A secondary assertion seemed to be that music written for something other than its own purpose might be somehow less than great. I.e. a short piece written to demonstrate the physical form of a cat in notation is less than good music because the picture of the cat dictated aspects of the music. I was pointing out that this line of reasoning is simply non sequitur as most music is written to serve the dictates of something outside of itself. In some circles, art can't possibly be art unless it points to something else.

That cat piece is a level of genius, even if it was done just for kicks and giggles. It's a level of genius because the music is good, the visual art is good, both are successfully made to conform through many choices and each points to the other. Notation programs didn't make that happen... an artist/musician did.

Everyone can try this right now. Go draw a picture with your notation programs and see if the resulting music happens to conform to the conventions of western music... in any genre.
Best of luck!

I would also add, as a music educator, I don't care that you consider the music that you write, however you choose to write it, to be poor or less than creative.

I just want you writing music. You learn every single time that you do it. If the tools help you do it more... then the suggestion that the tool somehow hurts music can't be true.

In reply to by cfirwin3

I think part of the problem is that we have the gift of hind sight. I don't think that most people who lived 200 years ago could name any of the composers of the time. I think the same is true today. So it's easy to look around and wonder what has happened. Who is writing music like Bach did? What modern music is being performed in concerts? There are, of course, musical geniuses today. Though not widely known. It is easy to look around and think that software is part of the problem. I'm not surprised it is possible to think that access to software waters down musical creation. We know that it does not.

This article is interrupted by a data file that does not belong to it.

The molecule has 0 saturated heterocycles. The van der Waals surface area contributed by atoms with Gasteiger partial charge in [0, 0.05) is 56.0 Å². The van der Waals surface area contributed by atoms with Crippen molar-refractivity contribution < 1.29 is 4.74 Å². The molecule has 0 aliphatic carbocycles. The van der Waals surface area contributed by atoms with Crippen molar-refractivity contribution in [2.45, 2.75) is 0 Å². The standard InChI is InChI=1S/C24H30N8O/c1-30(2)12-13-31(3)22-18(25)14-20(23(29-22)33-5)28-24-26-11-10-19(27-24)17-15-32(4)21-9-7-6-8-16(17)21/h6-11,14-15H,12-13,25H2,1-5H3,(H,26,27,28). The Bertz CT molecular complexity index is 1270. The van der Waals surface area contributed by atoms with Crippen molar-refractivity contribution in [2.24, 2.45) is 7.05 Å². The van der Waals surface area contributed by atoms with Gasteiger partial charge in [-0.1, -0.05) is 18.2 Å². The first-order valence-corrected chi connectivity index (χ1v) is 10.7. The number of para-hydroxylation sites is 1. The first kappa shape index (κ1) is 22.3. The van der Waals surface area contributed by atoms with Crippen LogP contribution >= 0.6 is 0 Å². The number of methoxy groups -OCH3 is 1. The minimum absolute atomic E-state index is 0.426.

For my own part, composition is not a trade. It is not something I am trying to learn, or get better at. It is something that I like doing. I used to post some of my pieces on a different forum. A few there claimed that my music was too simple. No argument from me. It is simple. On purpose. I don't believe that music has to be complicated or intricate or long to be good. So I wrote a four part fugue for orchestra. The one piece I have on the COM site is a piano reduction of that fugue. It is as complicated a not so great piece as I would ever want to write.
I too believe that notation is not music. This is part of why I'm less interested in posting on COM. I'd rather post an mp3.

In reply to by bobjp

I don't have any music on the .COM, but I have written plenty for live ensembles film and recordings. I see the .COM more as a showcase of MuseScore itself, with the focus on notation and scoring.

My big question isn't "who is writing like Bach today?" My question is "If Bach were alive now, what would his music sound like?"

Software tools for writing down music don't "hollow out" the process they just make it easier to produce and preserve sheet music, and are really just the electronic equivalent of pencil, eraser and pre-printed stave lines. Of course they are a lot more flexible and also produce playback so composers can hear the results of their effort in real time - no need to get an orchestra together. I guess that many composers in history could probably hear the music in their minds without even needing physical instruments.

The growth in AI and machine learning systems will almost certainly add a whole new level of music making, since these technologies will compose music as well as writing it down.

I know many contemporary classical composers, like Ola Gjeilo, Dan Forrest, Jake Runestad, Daniel Elder or Helen Jane Long. They use music notation software of course, but this tool cannot replace creativity.

So my answer to your very question is: No.

Do you still have an unanswered question? Please log in first to post your question.